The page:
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Size Matters
 

split screen two players in a console gameWhen a hard time hits, it helps to have something in reserve. In an economic recession savings can get you through the tough patch, and in nature, animals that hibernate stock up on stored energy before they ramp down for winter.

Multiple Sclerosis causes damage to the brain and spinal cord that can lead to a variety of physical symptoms such as difficulty moving and speaking. However, MS can also disrupt cognitive functions such as being able to recall memories and names, and being able to recognise people and take part in conversations. These cognitive disruptions in MS are considered to be disabling consequences of the disease because they affect quality of life and the ability to stay working and socially engaged.

As many as 60% of people with MS are affected by cognitive changes, and scientists are trying to understand how others with MS pathology do not show cognitive impairment. The key may be in engaging in activities that make the most of the brain’s natural flexibility and that boost the brain’s capacity to get around disease and injury.

Some scientists believe that our brains can also hold some reserve to ward off the impacts of damage over time. That ‘money in the brain bank’ is often described as neurological reserve, which takes two forms: brain reserve and cognitive reserve.

Brain reserve is the structural stuff – grey matter, white matter and the thickness of the cortex. Cognitive reserve refers to how effectively and efficiently the brain functions. One way of thinking about it is that the brain reserve is the hardware and the cognitive reserve is the software.

Brain reserve means that the brain’s structural characteristics provide resilience against the atrophy or wasting associated with disease or ageing. Scientists aren’t sure how this works, but it could be that there is more brain ‘stuff’ to lose or that the brain contains more elaborate networks of cells.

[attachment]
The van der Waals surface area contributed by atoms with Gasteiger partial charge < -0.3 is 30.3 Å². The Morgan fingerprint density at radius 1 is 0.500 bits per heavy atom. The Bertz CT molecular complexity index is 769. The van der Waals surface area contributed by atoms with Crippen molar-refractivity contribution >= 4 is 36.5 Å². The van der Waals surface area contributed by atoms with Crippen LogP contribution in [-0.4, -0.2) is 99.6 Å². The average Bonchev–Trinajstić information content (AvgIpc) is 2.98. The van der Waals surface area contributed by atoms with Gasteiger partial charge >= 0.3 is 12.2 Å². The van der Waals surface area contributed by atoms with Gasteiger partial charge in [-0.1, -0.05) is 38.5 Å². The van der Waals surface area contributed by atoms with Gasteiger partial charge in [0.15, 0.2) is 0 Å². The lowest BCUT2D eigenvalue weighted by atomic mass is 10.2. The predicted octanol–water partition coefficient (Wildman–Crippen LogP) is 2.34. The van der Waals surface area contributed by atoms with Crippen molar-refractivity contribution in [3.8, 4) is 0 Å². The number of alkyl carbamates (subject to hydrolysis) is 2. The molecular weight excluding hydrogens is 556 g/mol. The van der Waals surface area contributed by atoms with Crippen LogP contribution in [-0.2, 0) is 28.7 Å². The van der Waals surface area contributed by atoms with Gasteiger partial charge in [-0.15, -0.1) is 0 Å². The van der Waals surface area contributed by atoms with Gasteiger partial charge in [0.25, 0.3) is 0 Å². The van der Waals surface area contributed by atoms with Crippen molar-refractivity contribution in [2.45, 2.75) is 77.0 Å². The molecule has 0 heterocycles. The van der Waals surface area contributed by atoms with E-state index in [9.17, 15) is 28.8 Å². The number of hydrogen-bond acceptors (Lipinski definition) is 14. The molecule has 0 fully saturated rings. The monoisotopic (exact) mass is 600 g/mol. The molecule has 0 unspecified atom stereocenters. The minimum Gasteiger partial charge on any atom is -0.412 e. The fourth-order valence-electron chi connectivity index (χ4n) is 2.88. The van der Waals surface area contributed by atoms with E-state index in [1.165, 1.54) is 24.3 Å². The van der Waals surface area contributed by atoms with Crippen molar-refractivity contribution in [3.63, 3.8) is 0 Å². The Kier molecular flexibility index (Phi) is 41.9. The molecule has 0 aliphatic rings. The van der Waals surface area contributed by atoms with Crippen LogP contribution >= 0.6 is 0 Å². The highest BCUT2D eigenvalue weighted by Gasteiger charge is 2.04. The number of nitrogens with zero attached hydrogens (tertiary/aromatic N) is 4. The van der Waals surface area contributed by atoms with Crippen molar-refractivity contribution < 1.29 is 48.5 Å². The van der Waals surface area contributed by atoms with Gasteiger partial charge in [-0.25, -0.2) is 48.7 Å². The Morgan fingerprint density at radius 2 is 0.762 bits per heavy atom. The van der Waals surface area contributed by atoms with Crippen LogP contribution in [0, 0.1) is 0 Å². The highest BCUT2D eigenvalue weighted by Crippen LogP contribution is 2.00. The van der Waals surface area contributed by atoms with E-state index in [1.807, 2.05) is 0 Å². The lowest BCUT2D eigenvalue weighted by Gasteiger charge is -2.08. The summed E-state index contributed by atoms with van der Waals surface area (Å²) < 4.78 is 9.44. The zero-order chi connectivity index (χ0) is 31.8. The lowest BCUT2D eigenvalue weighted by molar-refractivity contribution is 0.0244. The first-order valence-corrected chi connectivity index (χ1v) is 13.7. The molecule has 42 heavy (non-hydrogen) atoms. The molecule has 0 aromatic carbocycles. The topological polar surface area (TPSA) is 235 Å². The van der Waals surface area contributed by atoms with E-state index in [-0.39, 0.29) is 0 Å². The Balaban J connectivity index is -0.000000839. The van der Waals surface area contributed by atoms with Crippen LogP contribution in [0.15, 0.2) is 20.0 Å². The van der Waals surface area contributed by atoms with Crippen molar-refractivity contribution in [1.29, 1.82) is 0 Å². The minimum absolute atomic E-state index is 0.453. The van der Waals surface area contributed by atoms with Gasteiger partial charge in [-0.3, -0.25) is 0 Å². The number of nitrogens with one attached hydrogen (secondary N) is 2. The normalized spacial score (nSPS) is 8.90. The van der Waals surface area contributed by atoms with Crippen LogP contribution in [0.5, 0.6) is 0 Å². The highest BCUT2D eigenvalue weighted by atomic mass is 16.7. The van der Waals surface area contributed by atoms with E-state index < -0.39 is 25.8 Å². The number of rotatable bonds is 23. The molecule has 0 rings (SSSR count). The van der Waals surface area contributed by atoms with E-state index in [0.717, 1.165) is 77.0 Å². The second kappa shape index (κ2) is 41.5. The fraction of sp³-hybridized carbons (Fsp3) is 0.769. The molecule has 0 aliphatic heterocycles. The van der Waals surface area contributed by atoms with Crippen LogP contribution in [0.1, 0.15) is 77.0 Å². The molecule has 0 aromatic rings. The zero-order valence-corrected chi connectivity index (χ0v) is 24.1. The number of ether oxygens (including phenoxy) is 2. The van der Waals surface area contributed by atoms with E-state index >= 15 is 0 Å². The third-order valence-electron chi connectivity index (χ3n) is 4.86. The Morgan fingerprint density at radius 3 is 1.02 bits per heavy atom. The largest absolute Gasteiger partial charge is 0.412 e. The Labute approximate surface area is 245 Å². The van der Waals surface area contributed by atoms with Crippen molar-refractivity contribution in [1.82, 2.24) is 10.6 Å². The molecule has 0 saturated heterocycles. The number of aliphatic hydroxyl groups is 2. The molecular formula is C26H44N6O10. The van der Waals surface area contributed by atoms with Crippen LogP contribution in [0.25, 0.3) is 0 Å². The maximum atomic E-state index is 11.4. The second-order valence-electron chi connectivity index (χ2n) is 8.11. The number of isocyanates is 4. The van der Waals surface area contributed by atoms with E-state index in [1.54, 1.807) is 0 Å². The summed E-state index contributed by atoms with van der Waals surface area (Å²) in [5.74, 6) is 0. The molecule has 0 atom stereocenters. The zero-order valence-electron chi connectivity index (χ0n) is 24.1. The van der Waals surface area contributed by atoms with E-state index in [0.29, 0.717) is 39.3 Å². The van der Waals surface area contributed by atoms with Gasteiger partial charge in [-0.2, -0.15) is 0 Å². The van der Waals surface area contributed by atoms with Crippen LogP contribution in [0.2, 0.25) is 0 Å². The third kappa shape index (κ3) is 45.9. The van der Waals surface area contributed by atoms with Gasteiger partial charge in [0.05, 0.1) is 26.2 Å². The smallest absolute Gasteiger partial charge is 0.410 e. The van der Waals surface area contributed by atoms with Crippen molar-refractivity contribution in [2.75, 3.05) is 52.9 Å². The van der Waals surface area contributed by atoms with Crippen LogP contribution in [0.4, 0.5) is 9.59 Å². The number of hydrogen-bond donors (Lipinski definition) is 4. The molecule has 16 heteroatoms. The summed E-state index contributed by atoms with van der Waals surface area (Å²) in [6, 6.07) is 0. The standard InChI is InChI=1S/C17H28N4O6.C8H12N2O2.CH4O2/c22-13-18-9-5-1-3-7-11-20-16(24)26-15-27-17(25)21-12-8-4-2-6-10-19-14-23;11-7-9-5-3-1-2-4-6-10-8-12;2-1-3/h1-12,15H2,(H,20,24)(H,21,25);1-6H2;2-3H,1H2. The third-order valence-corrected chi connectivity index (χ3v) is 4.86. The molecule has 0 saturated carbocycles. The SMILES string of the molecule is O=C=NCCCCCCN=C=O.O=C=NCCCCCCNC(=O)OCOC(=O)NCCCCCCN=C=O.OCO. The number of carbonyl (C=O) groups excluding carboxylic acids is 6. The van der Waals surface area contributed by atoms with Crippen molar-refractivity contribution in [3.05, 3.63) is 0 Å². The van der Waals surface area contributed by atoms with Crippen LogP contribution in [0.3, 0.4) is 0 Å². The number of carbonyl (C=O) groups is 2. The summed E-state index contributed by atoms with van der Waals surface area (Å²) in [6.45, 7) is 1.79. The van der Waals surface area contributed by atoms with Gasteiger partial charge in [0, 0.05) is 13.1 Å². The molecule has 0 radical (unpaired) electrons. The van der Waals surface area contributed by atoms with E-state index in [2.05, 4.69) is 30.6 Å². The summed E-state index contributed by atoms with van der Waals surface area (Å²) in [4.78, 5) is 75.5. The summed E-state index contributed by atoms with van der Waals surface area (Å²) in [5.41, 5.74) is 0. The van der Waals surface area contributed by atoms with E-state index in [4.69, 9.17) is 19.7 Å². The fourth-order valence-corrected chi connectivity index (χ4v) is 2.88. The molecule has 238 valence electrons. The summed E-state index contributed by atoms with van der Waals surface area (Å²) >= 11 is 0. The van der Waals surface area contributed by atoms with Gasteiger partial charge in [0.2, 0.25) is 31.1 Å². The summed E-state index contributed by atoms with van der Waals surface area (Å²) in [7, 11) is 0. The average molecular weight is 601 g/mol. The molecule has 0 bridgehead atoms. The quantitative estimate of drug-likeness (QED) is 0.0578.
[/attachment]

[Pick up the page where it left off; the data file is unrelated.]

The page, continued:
One interesting observation is that generally people with larger brains are at less risk of developing dementia – maybe they have more brain stuff? Scientists have also reported that people with MS who have physically larger brains may experience fewer cognitive symptoms.

Scientists used to think that there was nothing that could be done about the actual size of your brain. But we now know that certain activities, for example physical exercise and mental stimulation are actually linked with changes in the brain itself. Increased cognitive activity may help to preserve the volume of the whole brain and particularly of the part of the brain involved in memory and learning (hippocampus).

Some life exposures, such as exercise, have been linked with increased total brain and hippocampal volume. So the brain itself is actually plastic, or changeable. Some people maintain their brains (and brain reserves) more successfully than others and this phenomenon may be down to particular life exposures such as education, occupations and certain leisure activities.


Professor Gavin Giovannoni chats to MS reporter Cat about brain reserve, cognitive reserve and brain health.

 
 
Hello Brain For more info on brain health visit Hello Brain
 

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